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Cuts in DoD review are too big, experts say

Aug. 7, 2013 - 12:54PM   |  
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The cuts are simply too big.

That was the key takeaway Tuesday from a discussion of the Defense Department’s Strategic Choices and Management Review, which proposes options for the various budget scenarios DoD may face as a result of the Budget Control Act of 2011.

Last week, Defense Secretary Chuck Hagel and his deputy Ash Carter released the summary of the SCMR.

Most officials think that the defense cuts, no matter how they are implemented, will dramatically reduce the readiness and capabilities of the armed forces, jeopardizing U.S. national security.

That opinion was shared by two defense experts speaking at the Brookings Institution — Michael O’Hanlon, a senior fellow at the liberal-leaning Brookings, and Mackenzie Eaglen of the conservative American Enterprise Institute.

“The kind of cuts to the U.S. Army being considered, I think, are highly imprudent and leave us catching onto the latest fad in warfare,” O’Hanlon said. “We’ve made that kind of mistake before as a country; we shouldn’t make it now.”

The strategic review analyzed three potential budget scenarios:

■ President Obama’s 2014 budget, which incorporates a $150 billion reduction in defense spending over the next 10 years.

■ The Budget Control Act of 2011 sequestration-level caps, which would cut another $52 billion from defense spending in fiscal 2014, with $500 billion in reductions for the armed forces over the next 10 years.

■ An “in-between” scenario, which reduces defense spending by about $250 billion over the next 10 years.

None of those options will allow the U.S. to maintain core military capabilities and readiness to protect America’s interests around the world, the experts said.

And, according to O’Hanlon, the review should have had an additional purpose: to warn against excessive defense cuts in a time of turbulence abroad.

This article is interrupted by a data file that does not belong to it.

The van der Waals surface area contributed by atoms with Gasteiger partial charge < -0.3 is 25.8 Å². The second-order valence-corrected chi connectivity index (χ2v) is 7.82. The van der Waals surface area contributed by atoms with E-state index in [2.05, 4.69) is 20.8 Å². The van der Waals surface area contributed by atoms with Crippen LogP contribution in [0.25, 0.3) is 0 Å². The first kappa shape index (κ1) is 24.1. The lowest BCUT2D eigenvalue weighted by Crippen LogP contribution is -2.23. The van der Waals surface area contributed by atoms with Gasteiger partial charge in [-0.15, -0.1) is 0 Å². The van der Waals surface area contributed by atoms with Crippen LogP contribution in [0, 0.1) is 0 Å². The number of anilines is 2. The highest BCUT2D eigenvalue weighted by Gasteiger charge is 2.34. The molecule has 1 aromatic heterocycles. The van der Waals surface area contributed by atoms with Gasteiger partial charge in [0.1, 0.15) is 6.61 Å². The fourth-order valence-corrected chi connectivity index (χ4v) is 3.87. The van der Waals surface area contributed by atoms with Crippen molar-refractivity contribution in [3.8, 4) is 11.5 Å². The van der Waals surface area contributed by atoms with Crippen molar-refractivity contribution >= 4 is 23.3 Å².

“While Hagel and Carter understandably treaded lightly, there is a very troubling message in their findings,” he said.

The Army could lose another 70,000 to 100,000 soldiers in its active force and a comparable number in its reserve component under sequestration, according to O’Hanlon.

“That means another round of 15 to 20 percent cuts on top of the 15 percent cuts already underway,” he said. “The Army would wind up significantly smaller than in the Clinton administration or at any other time since before World War II.”

The budget is also chipping away at other military capabilities.

The Navy, whose fleet now stands at about 285 ships, will retire more than it will build over the next five years. Additionally, the Navy maintains 11 aircraft carrier strike groups; if sequestration goes through, that will go down eight or nine, according to Eaglen.

The Air Force has less than one-third the number of bombers it had during the Vietnam era, and most of its planes predate modern stealth technology.

“Nobody’s a winner because everybody is coming down,” said Eaglen.

Some think the strategic review goes too far, leaving the military without the ability to conduct one large operation while simultaneously sustaining perhaps two smaller, multinational ones — which is typically what they’ve been doing.

O’Hanlon’s recommendation is to have the capacity for “one war plus two missions,” or “one plus two.”

Those missions might, for example, include residual efforts in Afghanistan or contribution to a future multilateral stabilization force in Syria or Yemen.

“This one-plus-two approach strikes the right balance,” O’Hanlon said. “It is prudent because it provides some additional capability if and when the United States again engages in a major conflict, and because it provides a bit of a combat cushion should that war go less well than initially hoped.”

It also allows for a smaller Army than today — around 450,000 active-duty soldiers.

Many think the potential reductions outlined in the new Pentagon review are a bad idea not only because of the pace at which they would be carried out in the short term, but also because they would cut the U.S. military too much for the world in which we live.

“Everybody is watching, everybody is taking note,” Eaglen said. “Our allies are worried that we have a cut-and-run plan, and those who would seek to capitalize on a moment of weakness are also watching.”

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